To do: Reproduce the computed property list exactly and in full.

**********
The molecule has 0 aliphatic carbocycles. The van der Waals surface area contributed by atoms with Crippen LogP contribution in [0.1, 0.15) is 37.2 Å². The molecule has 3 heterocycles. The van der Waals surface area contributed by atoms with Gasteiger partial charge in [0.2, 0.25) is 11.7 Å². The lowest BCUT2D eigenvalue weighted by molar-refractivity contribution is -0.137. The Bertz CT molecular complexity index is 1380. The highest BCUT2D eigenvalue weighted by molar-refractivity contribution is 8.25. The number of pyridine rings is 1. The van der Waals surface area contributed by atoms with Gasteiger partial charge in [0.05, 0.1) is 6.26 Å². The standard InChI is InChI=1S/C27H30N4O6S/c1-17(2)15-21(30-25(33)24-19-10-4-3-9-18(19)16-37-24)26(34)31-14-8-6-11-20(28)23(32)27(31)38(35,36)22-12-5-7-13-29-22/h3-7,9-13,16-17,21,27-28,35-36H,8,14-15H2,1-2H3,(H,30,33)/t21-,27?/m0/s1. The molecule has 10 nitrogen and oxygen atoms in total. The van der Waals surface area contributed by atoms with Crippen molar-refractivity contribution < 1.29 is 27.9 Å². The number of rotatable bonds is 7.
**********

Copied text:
The molecule has 0 aliphatic carbocycles. The van der Waals surface area contributed by atoms with Crippen LogP contribution in [0.1, 0.15) is 37.2 Å². The molecule has 3 heterocycles. The van der Waals surface area contributed by atoms with Gasteiger partial charge in [0.2, 0.25) is 11.7 Å². The lowest BCUT2D eigenvalue weighted by molar-refractivity contribution is -0.137. The Bertz CT molecular complexity index is 1380. The highest BCUT2D eigenvalue weighted by molar-refractivity contribution is 8.25. The number of pyridine rings is 1. The van der Waals surface area contributed by atoms with Gasteiger partial charge in [0.05, 0.1) is 6.26 Å². The standard InChI is InChI=1S/C27H30N4O6S/c1-17(2)15-21(30-25(33)24-19-10-4-3-9-18(19)16-37-24)26(34)31-14-8-6-11-20(28)23(32)27(31)38(35,36)22-12-5-7-13-29-22/h3-7,9-13,16-17,21,27-28,35-36H,8,14-15H2,1-2H3,(H,30,33)/t21-,27?/m0/s1. The molecule has 10 nitrogen and oxygen atoms in total. The van der Waals surface area contributed by atoms with Crippen molar-refractivity contribution < 1.29 is 27.9 Å². The number of rotatable bonds is 7.